Google N-gram Viewer
I’ve just discovered an online time suck that is not only addictive to the language lover, but a source of writerly ideas. It’s the Google N-gram Viewer.
N-grams are drawn from a text or speech corpus that shows how the frequency of a word or phrase changes over time.
The corpus for the Google N-gram Viewer is a database of more than five million digitized books published between 1500 and 2008.
The GNV holds an intrinsic interest for me because I write about language, but it is also of value to me as a writer of historical fiction. It’s a means of catching anachronistic vocabulary in a story set in the past.
Another use of the GNV database–also of value to writers- is to get a notion of changes in cultural values as reflected in published materials.
In her article about the negative consequence of the modern worship of individualism, Emily Esfahani Smith uses the GNV to plot the decline of words and phrases associated with community, religious attitudes and responsibility to others. She observes that in the 1920s, words like give and benevolence began to decline, while words like get and acquisition began to climb.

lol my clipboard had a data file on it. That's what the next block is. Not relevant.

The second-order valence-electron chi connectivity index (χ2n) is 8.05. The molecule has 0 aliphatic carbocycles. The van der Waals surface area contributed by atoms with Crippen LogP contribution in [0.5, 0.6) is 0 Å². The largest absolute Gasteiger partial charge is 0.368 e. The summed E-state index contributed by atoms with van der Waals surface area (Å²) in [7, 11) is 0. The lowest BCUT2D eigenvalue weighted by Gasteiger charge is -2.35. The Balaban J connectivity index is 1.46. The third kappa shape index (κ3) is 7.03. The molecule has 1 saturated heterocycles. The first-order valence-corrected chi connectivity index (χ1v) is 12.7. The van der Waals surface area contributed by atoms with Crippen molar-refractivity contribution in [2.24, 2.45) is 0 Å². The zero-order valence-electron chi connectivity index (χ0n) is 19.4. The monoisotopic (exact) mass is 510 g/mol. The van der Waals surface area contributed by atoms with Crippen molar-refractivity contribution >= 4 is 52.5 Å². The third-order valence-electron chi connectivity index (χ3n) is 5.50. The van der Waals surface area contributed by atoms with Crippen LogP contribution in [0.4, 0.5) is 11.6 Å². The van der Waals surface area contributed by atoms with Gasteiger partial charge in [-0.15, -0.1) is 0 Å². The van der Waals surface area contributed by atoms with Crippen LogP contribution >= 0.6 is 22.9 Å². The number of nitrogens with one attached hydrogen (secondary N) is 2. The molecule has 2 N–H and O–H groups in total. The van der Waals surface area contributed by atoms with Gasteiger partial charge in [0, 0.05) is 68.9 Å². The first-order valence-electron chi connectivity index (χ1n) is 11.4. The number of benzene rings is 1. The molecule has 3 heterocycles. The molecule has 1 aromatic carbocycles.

I did a search of my own on some words and phrases. The dreary vulgarities that appear so much on Facebook began to soar from the 1960s to the present. The phrase “do your duty” began a precipitous plunge in 1920. Think, The Great Gatsby.
The Smith article refers to the theories of sociologist Emile Durkheim. He found a link between the cult of individualism and the social alienation that leads to unhappiness and suicide. According to Durkheim, cutting oneself off from traditional restraints and norms of behavior in quest of individual freedom results in depression and social decay. Ironically, the quest for self-empowerment leads to a sense of powerlessness.
Are these ideas reflected in the GNV? They seem to be. The word empowerment flies straight up on the chart from 1980 to the present. The word powerlessness shows a pretty straight climb from 1960. The phrase, “I do not like anyone” climbs steeply from 1980. The phrase “not worth living” gathers speed in 1960.
In addition to words and phrases, you can enter proper names and book titles, but entries containing more than five words will not work. Contractions won’t work either.
Note: The word engram is a term used in neuropsychology. Engram: a memory-trace; a permanent and heritable physical change in the nerve tissue of the brain, posited to account for the existence of memory.
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